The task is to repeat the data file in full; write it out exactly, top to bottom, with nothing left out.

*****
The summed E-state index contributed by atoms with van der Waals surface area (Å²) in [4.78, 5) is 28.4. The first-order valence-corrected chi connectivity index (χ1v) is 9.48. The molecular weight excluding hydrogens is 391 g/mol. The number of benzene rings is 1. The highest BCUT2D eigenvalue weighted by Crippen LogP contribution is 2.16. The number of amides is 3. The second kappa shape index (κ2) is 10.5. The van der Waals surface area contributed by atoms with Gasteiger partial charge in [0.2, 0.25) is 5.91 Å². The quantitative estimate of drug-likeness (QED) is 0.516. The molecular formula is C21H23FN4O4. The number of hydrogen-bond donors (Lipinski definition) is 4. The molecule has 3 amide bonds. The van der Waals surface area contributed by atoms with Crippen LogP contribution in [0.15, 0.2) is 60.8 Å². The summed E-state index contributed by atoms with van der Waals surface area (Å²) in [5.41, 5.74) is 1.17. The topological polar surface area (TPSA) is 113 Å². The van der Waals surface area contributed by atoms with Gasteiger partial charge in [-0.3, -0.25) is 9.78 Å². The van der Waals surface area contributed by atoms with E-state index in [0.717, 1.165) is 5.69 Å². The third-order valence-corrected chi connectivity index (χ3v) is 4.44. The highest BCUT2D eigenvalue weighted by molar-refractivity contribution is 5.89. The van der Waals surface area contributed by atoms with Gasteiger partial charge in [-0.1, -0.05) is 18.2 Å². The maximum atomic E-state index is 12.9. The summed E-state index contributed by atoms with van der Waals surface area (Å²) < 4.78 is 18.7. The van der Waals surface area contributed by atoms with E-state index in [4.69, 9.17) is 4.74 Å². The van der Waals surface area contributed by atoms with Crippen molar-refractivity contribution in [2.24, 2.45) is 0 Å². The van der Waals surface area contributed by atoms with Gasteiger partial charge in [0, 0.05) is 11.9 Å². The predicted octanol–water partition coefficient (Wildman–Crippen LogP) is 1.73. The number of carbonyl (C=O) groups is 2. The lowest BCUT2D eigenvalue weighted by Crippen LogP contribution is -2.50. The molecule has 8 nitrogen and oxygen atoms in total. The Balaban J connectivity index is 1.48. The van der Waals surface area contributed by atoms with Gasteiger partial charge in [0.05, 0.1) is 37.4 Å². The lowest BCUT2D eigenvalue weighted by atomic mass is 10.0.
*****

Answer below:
The summed E-state index contributed by atoms with van der Waals surface area (Å²) in [4.78, 5) is 28.4. The first-order valence-corrected chi connectivity index (χ1v) is 9.48. The molecular weight excluding hydrogens is 391 g/mol. The number of benzene rings is 1. The highest BCUT2D eigenvalue weighted by Crippen LogP contribution is 2.16. The number of amides is 3. The second kappa shape index (κ2) is 10.5. The van der Waals surface area contributed by atoms with Gasteiger partial charge in [0.2, 0.25) is 5.91 Å². The quantitative estimate of drug-likeness (QED) is 0.516. The molecular formula is C21H23FN4O4. The number of hydrogen-bond donors (Lipinski definition) is 4. The molecule has 3 amide bonds. The van der Waals surface area contributed by atoms with Crippen LogP contribution in [0.15, 0.2) is 60.8 Å². The summed E-state index contributed by atoms with van der Waals surface area (Å²) in [5.41, 5.74) is 1.17. The topological polar surface area (TPSA) is 113 Å². The van der Waals surface area contributed by atoms with Gasteiger partial charge in [-0.3, -0.25) is 9.78 Å². The van der Waals surface area contributed by atoms with E-state index in [0.717, 1.165) is 5.69 Å². The third-order valence-corrected chi connectivity index (χ3v) is 4.44. The highest BCUT2D eigenvalue weighted by molar-refractivity contribution is 5.89. The van der Waals surface area contributed by atoms with Gasteiger partial charge in [-0.1, -0.05) is 18.2 Å². The maximum atomic E-state index is 12.9. The summed E-state index contributed by atoms with van der Waals surface area (Å²) < 4.78 is 18.7. The van der Waals surface area contributed by atoms with E-state index in [4.69, 9.17) is 4.74 Å². The van der Waals surface area contributed by atoms with Crippen molar-refractivity contribution in [2.24, 2.45) is 0 Å². The van der Waals surface area contributed by atoms with Gasteiger partial charge in [0, 0.05) is 11.9 Å². The predicted octanol–water partition coefficient (Wildman–Crippen LogP) is 1.73. The number of carbonyl (C=O) groups is 2. The lowest BCUT2D eigenvalue weighted by Crippen LogP contribution is -2.50. The molecule has 8 nitrogen and oxygen atoms in total. The Balaban J connectivity index is 1.48. The van der Waals surface area contributed by atoms with Gasteiger partial charge in [0.05, 0.1) is 37.4 Å². The lowest BCUT2D eigenvalue weighted by atomic mass is 10.0.